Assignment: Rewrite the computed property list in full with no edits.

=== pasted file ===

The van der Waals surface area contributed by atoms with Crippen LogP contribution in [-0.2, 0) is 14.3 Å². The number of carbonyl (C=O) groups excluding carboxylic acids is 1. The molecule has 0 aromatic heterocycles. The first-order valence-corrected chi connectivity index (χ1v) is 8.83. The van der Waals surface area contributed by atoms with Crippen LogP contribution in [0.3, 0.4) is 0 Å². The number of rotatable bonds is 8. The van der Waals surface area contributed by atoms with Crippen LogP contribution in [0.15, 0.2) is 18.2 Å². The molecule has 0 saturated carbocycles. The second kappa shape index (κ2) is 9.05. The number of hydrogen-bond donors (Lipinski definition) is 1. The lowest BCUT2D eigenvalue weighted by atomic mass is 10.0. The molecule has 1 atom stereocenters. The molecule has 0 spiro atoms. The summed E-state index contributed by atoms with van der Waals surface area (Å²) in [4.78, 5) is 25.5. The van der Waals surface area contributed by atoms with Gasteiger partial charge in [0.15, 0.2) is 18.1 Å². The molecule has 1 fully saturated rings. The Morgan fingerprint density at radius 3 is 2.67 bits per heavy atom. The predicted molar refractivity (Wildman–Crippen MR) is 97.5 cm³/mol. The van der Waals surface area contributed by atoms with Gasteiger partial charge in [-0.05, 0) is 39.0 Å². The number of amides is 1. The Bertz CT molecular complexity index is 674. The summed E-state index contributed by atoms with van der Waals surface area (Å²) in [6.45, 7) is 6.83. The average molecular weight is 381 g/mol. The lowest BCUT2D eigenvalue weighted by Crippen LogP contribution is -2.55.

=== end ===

The van der Waals surface area contributed by atoms with Crippen LogP contribution in [-0.2, 0) is 14.3 Å². The number of carbonyl (C=O) groups excluding carboxylic acids is 1. The molecule has 0 aromatic heterocycles. The first-order valence-corrected chi connectivity index (χ1v) is 8.83. The van der Waals surface area contributed by atoms with Crippen LogP contribution in [0.3, 0.4) is 0 Å². The number of rotatable bonds is 8. The van der Waals surface area contributed by atoms with Crippen LogP contribution in [0.15, 0.2) is 18.2 Å². The molecule has 0 saturated carbocycles. The second kappa shape index (κ2) is 9.05. The number of hydrogen-bond donors (Lipinski definition) is 1. The lowest BCUT2D eigenvalue weighted by atomic mass is 10.0. The molecule has 1 atom stereocenters. The molecule has 0 spiro atoms. The summed E-state index contributed by atoms with van der Waals surface area (Å²) in [4.78, 5) is 25.5. The van der Waals surface area contributed by atoms with Gasteiger partial charge in [0.15, 0.2) is 18.1 Å². The molecule has 1 fully saturated rings. The Morgan fingerprint density at radius 3 is 2.67 bits per heavy atom. The predicted molar refractivity (Wildman–Crippen MR) is 97.5 cm³/mol. The van der Waals surface area contributed by atoms with Gasteiger partial charge in [-0.05, 0) is 39.0 Å². The number of amides is 1. The Bertz CT molecular complexity index is 674. The summed E-state index contributed by atoms with van der Waals surface area (Å²) in [6.45, 7) is 6.83. The average molecular weight is 381 g/mol. The lowest BCUT2D eigenvalue weighted by Crippen LogP contribution is -2.55.